Health and Science

CDC confirms second US case of coronavirus and is monitoring dozens of other potential cases

Key Points
  • U.S. health officials diagnosed a second patient with the China coronavirus — a Chicago woman who returned from Wuhan with the infection.
  • They are currently monitoring 63 "patients under investigation" in the U.S.
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CDC confirms second US case of coronavirus

U.S. health officials said Friday they diagnosed a second patient with the China coronavirus — a Chicago woman who returned from Wuhan with the infection, and they are monitoring dozens of other potential cases here.

There are 63 cases being monitored in the U.S. that stretch across 22 states, including the first patient in Washington state and the new case in Illinois, said Dr. Nancy Messonnier, director of the National Center for Immunization and Respiratory Diseases.

Officials said the new patient, a woman in her 60s, is doing well and is in stable condition. She remains isolated in a hospital as a precaution, U.S. health officials said on a conference call with reporters. The Illinois patient traveled to China in late December and began experiencing symptoms when she returned to the U.S. last week, officials said. She did not have symptoms while flying, they said.

"She was not symptomatic when flying. And based on what we know now about this virus, our concern for transmission before symptoms develop is low, so that is reassuring," Dr. Allison Arwady, Chicago's public health commissioner, said on the call.

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Upon returning to the U.S., the patient had very limited movement from outside her home and did not use public transportation or attend any large gatherings, they said. The patient began to feel unwell a few days after completing her trip and alerted her doctor.

"CDC believes the immediate risk to the U.S. public is low at this time, but the situation continues to evolve rapidly," Messonnier said, adding that there is likely to be more cases in the coming days. "We have our best people working on this problem."

The flu-like coronavirus, first identified on Dec. 31, has killed at least 41 people in China and infected more than 1,000 worldwide.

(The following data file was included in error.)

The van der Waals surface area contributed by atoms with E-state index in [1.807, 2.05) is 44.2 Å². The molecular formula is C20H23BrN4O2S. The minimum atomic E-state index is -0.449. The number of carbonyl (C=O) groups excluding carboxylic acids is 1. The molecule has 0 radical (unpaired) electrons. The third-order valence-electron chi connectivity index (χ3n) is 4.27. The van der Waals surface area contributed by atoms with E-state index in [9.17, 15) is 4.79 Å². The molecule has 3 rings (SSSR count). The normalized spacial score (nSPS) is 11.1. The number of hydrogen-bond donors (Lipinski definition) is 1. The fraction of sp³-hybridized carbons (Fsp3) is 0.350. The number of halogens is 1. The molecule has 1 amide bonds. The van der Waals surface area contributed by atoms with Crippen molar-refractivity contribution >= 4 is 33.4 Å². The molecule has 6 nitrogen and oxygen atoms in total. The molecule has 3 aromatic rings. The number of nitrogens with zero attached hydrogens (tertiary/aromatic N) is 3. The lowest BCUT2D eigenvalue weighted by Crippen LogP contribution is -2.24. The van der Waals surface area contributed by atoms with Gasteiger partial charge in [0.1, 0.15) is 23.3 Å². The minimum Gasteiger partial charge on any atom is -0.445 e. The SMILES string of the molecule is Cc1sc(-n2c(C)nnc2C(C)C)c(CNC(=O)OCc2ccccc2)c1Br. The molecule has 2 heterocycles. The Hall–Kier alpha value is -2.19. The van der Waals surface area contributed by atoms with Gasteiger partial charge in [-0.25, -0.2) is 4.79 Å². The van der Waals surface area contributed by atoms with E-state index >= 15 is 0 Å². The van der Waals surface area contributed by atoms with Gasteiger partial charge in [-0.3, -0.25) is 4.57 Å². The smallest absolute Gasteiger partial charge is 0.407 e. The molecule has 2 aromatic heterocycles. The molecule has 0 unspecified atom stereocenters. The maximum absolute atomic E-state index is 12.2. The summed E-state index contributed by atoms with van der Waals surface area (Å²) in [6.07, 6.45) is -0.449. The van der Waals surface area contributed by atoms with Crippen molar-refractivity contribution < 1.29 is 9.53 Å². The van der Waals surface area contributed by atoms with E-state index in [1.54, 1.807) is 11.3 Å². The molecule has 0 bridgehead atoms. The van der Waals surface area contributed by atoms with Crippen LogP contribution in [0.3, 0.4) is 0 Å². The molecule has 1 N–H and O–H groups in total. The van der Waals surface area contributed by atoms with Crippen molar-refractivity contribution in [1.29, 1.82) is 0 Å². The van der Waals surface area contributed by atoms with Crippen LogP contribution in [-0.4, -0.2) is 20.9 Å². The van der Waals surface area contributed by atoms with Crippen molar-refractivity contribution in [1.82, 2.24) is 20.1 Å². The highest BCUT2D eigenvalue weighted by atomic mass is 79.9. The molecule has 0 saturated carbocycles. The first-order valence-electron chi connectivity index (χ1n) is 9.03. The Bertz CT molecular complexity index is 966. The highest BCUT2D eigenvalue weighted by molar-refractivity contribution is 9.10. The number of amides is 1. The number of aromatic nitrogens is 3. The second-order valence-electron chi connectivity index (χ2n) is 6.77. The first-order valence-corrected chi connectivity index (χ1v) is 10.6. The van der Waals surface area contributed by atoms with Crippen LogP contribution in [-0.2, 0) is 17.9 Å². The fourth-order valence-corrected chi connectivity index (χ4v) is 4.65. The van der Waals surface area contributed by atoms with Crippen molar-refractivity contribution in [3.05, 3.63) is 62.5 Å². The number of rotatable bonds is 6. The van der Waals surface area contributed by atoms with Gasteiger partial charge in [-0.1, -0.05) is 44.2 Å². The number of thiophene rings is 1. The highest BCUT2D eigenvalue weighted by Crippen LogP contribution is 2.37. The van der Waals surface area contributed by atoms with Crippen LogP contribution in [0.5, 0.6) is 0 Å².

On Tuesday, the U.S. Centers for Disease Control and Prevention confirmed the country's first case — a Washington state man who has been quarantined in a hospital outside of Seattle after flying back from Wuhan, where the outbreak was first reported. The CDC said the man reached out to local health authorities last week once he started experiencing pneumonia-like symptoms.

U.S. health officials warned on Friday that the flu or other respiratory illnesses could complicate identifying more cases. They recommend that people call a health-care provider before seeking treatment so the appropriate measures can be put in place. The CDC is trying to speed up testing and to get the tests in the hands of state health officials. It currently takes the CDC about four to six hours to make a diagnosis once a sample makes it to its lab.

"We're really working to understand the full spectrum of the illness with this coronavirus," Messonnier said. "The problem with this time of year is it's cold and flu season and there are lots of cold and respiratory infections circulating."

On Thursday, the World Health Organization declined to formally designate the new virus as a global health emergency, after postponing its decision the day before. Health officials are trying to contain the fast-spreading illness without unnecessarily spooking global trade. WHO physicians said they needed more data before declaring a global emergency, but the virus is now spreading through close human contact and in health-care settings, they said.

Coronaviruses are a large family of viruses that usually infect animals but can sometimes evolve and spread to humans. Symptoms in humans include fever, coughing, and shortness of breath, which can progress to pneumonia.

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U.S. officials began screening passengers flying from China at major international airports over the weekend. Health officials said Friday that they have screened more than 2,000 people across 200 flights and have not found any cases.

In China, some 33 million people are now under travel restrictions. Shanghai Disney is closing until further notice at a time when theme park would normally be packed with tourists during Saturday's Lunar New Year holiday.

Physicians have compared the outbreak to the 2003 outbreak of SARS, which had a short incubation period of two to seven days. U.S. officials said Friday that symptoms from the new virus, temporarily named 2019-nCoV, may take up to 14 days to appear. Neither U.S. patient had symptoms while they were flying, U.S. health officials said.

Former FDA Commissioner told CNBC on Friday the fast-spreading coronavirus outbreak is likely more contagious but less severe than the SARS epidemic, which rattled markets and slowed global economic growth.

"We probably will have some isolated outbreaks [of coronavirus in the U.S.], but that doesn't mean it'll translate to an epidemic," Gottlieb told "Squawk Box."